Now that possession of marijuana is legal in Canada, you may be wondering what this means for people with diabetes. Read on to learn more about diabetes and recreational marijuana.
Legalization of marijuana in Canada
In 2016, Health Canada enacted the Access to Cannabis for Medical Purposes Regulations, which legalized the use of marijuana for medical purposes.
In 2018, Health Canada enacted the Cannabis Act, which legalized the use of marijuana for recreational purposes. Under this act, adults who are 18 years of age or older can possess up to 30 grams of marijuana for personal recreational use.
Are there risks to using marijuana when you have diabetes?
There are some risks associated with marijuana use in people with diabetes, both short-term and long-term. These include:
- Increased pulse rate
- Anxiety and paranoia
- Increased appetite
- Dry mouth
- Bloodshot eyes
- Light-headedness or dizziness
- Memory and concentration-related problems, which may affect blood sugar control
- Interactions with prescription or over-the-counter medications
- Increased risk of hyperglycemia
- Increased risk of hypoglycemia unawareness
- Impaired glucose tolerance
- Breathing problems and lung damage
Are there any benefits of marijuana for people with diabetes?
Despite the risks noted above, a number of studies have shown that marijuana may have some beneficial effects for people with diabetes:
Blood sugar control
A 2016 study showed that a compound in marijuana called tetrahydrocannabivarin (THCV) significantly decreased fasting blood glucose and also improved pancreatic beta cell function in people with type 2 diabetes. The authors concluded that THCV may represent a new therapeutic agent in glycemic control in people with type 2 diabetes, however, further studies are needed.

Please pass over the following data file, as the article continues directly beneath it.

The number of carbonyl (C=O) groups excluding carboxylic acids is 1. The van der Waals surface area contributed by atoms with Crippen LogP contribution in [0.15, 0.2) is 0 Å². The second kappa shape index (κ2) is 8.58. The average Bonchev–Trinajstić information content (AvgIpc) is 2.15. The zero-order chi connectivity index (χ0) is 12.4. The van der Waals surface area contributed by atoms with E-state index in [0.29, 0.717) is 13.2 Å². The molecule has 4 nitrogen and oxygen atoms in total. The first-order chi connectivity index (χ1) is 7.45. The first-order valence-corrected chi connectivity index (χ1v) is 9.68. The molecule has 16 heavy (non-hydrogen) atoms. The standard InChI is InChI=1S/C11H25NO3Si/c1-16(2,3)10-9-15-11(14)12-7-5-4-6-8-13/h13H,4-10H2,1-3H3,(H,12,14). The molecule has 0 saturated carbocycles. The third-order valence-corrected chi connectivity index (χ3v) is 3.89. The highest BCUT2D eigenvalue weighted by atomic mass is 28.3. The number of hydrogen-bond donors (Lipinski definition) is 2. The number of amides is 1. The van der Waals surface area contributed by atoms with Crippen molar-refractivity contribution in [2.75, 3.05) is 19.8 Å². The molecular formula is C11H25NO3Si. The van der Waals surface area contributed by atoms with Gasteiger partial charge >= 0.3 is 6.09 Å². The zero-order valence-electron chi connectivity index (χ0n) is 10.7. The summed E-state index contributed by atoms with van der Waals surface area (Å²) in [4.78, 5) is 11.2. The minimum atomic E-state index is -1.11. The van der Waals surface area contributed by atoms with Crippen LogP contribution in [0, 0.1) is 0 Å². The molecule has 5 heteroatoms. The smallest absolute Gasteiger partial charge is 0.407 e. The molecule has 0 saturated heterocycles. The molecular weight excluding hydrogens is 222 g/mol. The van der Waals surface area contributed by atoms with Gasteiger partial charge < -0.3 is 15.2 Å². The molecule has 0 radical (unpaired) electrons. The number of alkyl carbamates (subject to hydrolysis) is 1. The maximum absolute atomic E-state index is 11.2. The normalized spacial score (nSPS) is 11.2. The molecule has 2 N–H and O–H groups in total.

Diabetic neuropathy (nerve damage to the legs and feet) is a common and painful complication of diabetes. In 2015, a study of people with neuropathic foot pain found that inhaling marijuana provided several hours of relief from diabetic neuropathic pain. Higher doses of marijuana provided greater pain relief.
Marijuana has also been shown to reduce intraocular pressure (the fluid pressure within the eye) in people with glaucoma – an eye disease that is caused by conditions that severely restrict blood flow to the eye, such as severe diabetic retinopathy. The results of research on animals showed that one to four weeks of marijuana treatment provided significant protection from diabetic retinopathy. It is not known whether this benefit is seen in humans at this time.
What about CBD?
Cannabidiol (CBD) is one of the active ingredients in marijuana derived from the hemp plant. While the compound contains only trace amounts of tetrahydrocannabinol (THC) – the component in marijuana that is primarily responsible for its intoxicating effects – CBD still has many of the benefits that marijuana provides. CBD has some evidence to support its use in treating epilepsy. More research is needed, however, for its claims in relieving pain (including nerve pain), sleep, anxiety and depression. In addition, large, rigorous studies showing how CBD may affect type 2 diabetes are lacking. A 2015 study suggested that the anti-inflammatory properties of CBD can treat the inflammation that contributes to diabetes and its complications.
Similar to discussions regarding alcohol use, it is important to inform your diabetes healthcare team regarding recreational marijuana and/or CBD use so that they will be able to make more informed diabetes management decisions.